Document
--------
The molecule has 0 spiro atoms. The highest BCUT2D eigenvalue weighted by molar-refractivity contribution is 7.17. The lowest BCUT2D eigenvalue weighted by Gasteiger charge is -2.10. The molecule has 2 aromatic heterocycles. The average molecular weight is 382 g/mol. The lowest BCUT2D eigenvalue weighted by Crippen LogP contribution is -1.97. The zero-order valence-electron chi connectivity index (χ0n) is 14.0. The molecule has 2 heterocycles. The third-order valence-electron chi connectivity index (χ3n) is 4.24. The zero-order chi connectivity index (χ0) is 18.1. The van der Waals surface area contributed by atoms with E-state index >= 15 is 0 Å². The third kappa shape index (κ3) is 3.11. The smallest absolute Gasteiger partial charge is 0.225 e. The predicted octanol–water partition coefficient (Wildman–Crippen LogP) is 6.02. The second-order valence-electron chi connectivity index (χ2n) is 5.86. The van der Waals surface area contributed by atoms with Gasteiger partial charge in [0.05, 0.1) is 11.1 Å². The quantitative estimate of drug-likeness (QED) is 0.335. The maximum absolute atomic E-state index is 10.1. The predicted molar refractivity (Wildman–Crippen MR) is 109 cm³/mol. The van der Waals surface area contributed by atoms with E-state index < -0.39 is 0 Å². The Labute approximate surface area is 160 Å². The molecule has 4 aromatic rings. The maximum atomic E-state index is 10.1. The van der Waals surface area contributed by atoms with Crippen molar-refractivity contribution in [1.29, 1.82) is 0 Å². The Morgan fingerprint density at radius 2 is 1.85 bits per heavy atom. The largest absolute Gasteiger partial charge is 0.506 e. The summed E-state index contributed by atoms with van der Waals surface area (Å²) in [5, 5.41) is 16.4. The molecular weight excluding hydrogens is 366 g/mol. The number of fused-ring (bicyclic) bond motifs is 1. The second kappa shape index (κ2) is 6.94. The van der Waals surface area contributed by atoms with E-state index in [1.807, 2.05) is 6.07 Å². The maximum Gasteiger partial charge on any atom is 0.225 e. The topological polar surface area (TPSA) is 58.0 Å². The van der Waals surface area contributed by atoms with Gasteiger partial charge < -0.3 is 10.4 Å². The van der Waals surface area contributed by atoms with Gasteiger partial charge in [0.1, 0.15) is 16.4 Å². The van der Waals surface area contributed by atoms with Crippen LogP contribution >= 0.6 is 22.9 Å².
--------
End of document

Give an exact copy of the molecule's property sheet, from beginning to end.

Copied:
The molecule has 0 spiro atoms. The highest BCUT2D eigenvalue weighted by molar-refractivity contribution is 7.17. The lowest BCUT2D eigenvalue weighted by Gasteiger charge is -2.10. The molecule has 2 aromatic heterocycles. The average molecular weight is 382 g/mol. The lowest BCUT2D eigenvalue weighted by Crippen LogP contribution is -1.97. The zero-order valence-electron chi connectivity index (χ0n) is 14.0. The molecule has 2 heterocycles. The third-order valence-electron chi connectivity index (χ3n) is 4.24. The zero-order chi connectivity index (χ0) is 18.1. The van der Waals surface area contributed by atoms with E-state index >= 15 is 0 Å². The third kappa shape index (κ3) is 3.11. The smallest absolute Gasteiger partial charge is 0.225 e. The predicted octanol–water partition coefficient (Wildman–Crippen LogP) is 6.02. The second-order valence-electron chi connectivity index (χ2n) is 5.86. The van der Waals surface area contributed by atoms with Gasteiger partial charge in [0.05, 0.1) is 11.1 Å². The quantitative estimate of drug-likeness (QED) is 0.335. The maximum absolute atomic E-state index is 10.1. The predicted molar refractivity (Wildman–Crippen MR) is 109 cm³/mol. The van der Waals surface area contributed by atoms with E-state index < -0.39 is 0 Å². The Labute approximate surface area is 160 Å². The molecule has 4 aromatic rings. The maximum atomic E-state index is 10.1. The van der Waals surface area contributed by atoms with Crippen molar-refractivity contribution in [1.29, 1.82) is 0 Å². The Morgan fingerprint density at radius 2 is 1.85 bits per heavy atom. The largest absolute Gasteiger partial charge is 0.506 e. The summed E-state index contributed by atoms with van der Waals surface area (Å²) in [5, 5.41) is 16.4. The molecular weight excluding hydrogens is 366 g/mol. The number of fused-ring (bicyclic) bond motifs is 1. The second kappa shape index (κ2) is 6.94. The van der Waals surface area contributed by atoms with E-state index in [1.807, 2.05) is 6.07 Å². The maximum Gasteiger partial charge on any atom is 0.225 e. The topological polar surface area (TPSA) is 58.0 Å². The van der Waals surface area contributed by atoms with Gasteiger partial charge < -0.3 is 10.4 Å². The van der Waals surface area contributed by atoms with Gasteiger partial charge in [0.1, 0.15) is 16.4 Å². The van der Waals surface area contributed by atoms with Crippen LogP contribution >= 0.6 is 22.9 Å².